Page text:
The publication of the Kingsmill review of women’s pay and employment last
week showed that the Government seems to be following through with its promised
"light touch" on employment law – for the time being at least (News,
page 1). Ministers have ignored the review’s proposals to make public sector
organisations carry out mandatory equal pay reviews.
But employers resistant to carrying out reviews are not out of the woods
yet. Denise Kingsmill’s review proposes that companies should be carrying out
pay reviews as soon as 2003 to meet new requirements on company reporting. And
both Kingsmill and the CIPD have warned that the Government still has the
option of the legislative route if employers fail to put systems in place.
Personnel Today backed mandatory equal pay audits in March this year when
the idea was first mooted, breaking ranks with the CIPD and employers’ groups.
Although the Kingsmill review stops short of proposing this measure, it states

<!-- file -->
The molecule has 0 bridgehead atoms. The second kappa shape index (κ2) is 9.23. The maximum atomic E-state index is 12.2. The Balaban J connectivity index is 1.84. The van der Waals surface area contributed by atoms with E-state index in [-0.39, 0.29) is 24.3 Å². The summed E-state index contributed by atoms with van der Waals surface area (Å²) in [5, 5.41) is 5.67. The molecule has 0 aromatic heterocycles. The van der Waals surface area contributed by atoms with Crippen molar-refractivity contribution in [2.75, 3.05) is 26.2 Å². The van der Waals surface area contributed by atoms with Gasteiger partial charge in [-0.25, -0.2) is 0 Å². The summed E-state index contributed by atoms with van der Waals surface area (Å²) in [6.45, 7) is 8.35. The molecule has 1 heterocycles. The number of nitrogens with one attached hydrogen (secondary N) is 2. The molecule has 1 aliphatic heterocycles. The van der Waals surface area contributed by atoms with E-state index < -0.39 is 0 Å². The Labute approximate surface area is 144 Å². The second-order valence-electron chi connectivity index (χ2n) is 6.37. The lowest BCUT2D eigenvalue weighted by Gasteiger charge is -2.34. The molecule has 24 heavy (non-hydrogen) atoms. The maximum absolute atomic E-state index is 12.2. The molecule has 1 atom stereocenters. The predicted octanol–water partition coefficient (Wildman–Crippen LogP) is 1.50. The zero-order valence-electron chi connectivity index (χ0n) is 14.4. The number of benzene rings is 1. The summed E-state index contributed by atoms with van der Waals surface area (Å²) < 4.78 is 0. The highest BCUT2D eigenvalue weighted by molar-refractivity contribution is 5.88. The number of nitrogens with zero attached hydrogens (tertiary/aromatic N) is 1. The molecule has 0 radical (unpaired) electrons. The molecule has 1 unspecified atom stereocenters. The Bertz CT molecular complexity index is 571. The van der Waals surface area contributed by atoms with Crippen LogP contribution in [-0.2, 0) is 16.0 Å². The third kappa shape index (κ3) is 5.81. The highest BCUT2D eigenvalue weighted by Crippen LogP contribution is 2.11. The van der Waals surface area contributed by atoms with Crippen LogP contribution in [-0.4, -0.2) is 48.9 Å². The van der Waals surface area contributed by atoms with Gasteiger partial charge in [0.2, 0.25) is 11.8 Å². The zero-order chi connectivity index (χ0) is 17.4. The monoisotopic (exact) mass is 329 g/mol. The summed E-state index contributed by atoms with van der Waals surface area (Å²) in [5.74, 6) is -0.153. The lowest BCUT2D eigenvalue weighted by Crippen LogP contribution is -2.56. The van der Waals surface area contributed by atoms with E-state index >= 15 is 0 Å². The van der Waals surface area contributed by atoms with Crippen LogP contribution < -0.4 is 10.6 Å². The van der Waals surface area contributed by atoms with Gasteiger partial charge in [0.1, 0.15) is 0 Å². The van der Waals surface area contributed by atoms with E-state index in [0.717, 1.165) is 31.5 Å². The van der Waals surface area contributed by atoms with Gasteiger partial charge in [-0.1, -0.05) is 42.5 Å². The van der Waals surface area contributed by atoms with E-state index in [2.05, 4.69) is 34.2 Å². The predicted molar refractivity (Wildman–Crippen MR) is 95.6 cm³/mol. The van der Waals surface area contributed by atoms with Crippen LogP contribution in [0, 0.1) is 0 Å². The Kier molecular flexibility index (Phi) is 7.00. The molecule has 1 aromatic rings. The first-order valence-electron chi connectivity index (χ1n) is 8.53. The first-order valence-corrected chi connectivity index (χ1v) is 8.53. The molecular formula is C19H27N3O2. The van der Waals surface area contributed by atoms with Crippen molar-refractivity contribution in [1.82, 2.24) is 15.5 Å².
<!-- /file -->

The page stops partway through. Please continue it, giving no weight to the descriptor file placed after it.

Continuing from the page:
that if there is an unacceptable number of organisations not putting systems in
place "over the next few years" then the Government should legislate.
In other words, the mandatory approach is being used as a stick to get
employers to fall into line.
Nothing more graphically illustrates the scale of the problem than the
salary survey by Remuneration Economics which shows that the pay of women HR
chiefs lags behind that of male ones by 25 per cent. It would be na‹ve to think
pay reviews alone can close the gap in gender pay but they are a key part of
the solution. It is going to be down to HR to make sure systems are put in
place to make gender pay differences transparent. A good place to start would
be for HR to get its own house in order.
By Noel O’Reilly